Last-minute talks between Koreas raise family reunion hopes
The two Koreas moved a step closer yesterday to resuming reunions for families separated by the Korean war, although final agreement could be derailed by a row over South Korean-US military exercises.
After weeks of back-and-forth, and a period of silence from Pyongyang, the two rivals settled on a date for preparatory talks to set up a reunion event at the North's Mount Kumgang resort.
Pyongyang yesterday offered talks tomorrow or Thursday. Seoul chose tomorrow and the North accepted the proposal.
The working-level meeting will be held at the border truce village of Panmunjom where the armistice ending the 1950-53 conflict was signed.
"We welcome that the North has finally come forward to discuss the reunion," said Unification Ministry spokesman Kim Eui-do. "Given the urgency of the matter, we will make preparations to hold the reunion as soon as possible."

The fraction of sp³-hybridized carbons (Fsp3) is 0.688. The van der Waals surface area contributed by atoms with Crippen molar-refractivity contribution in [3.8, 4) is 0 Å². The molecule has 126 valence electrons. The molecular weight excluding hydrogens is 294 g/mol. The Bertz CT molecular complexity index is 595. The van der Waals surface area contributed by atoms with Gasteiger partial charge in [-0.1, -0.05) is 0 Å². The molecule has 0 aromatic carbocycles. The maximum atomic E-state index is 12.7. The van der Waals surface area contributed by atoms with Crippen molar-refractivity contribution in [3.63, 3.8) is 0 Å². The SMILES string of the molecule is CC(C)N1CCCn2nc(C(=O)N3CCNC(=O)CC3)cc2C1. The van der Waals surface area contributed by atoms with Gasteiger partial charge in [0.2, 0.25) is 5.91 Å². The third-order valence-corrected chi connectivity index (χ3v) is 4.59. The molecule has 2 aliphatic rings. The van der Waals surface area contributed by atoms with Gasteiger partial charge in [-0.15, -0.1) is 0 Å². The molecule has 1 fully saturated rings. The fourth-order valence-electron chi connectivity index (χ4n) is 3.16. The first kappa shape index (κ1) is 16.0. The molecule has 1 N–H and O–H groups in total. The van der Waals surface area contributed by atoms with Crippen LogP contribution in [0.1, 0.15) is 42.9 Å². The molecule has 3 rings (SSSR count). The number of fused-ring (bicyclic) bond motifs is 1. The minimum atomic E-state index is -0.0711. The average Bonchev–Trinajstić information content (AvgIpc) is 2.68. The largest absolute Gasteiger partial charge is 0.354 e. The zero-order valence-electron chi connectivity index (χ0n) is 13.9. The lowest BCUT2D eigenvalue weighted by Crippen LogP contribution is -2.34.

The "urgency" refers to the fact that, 60 years after the war ended, many of those who suffered the division of their families have died. Most of those still living are in advanced old age.
North Korea offered last month to host a reunion and asked South Korea to pick the dates. Seoul quickly proposed February 17-21, but given the time that has since elapsed that schedule now looks optimistic.
If the Mount Kumgang gathering goes ahead, it would be the first reunion since 2010. A reunion had been planned last September but Pyongyang cancelled at the last minute, citing South Korean "hostility".
There are concerns it may do the same this time around, given Pyongyang's demands that the South cancel this month's annual military exercises with the US.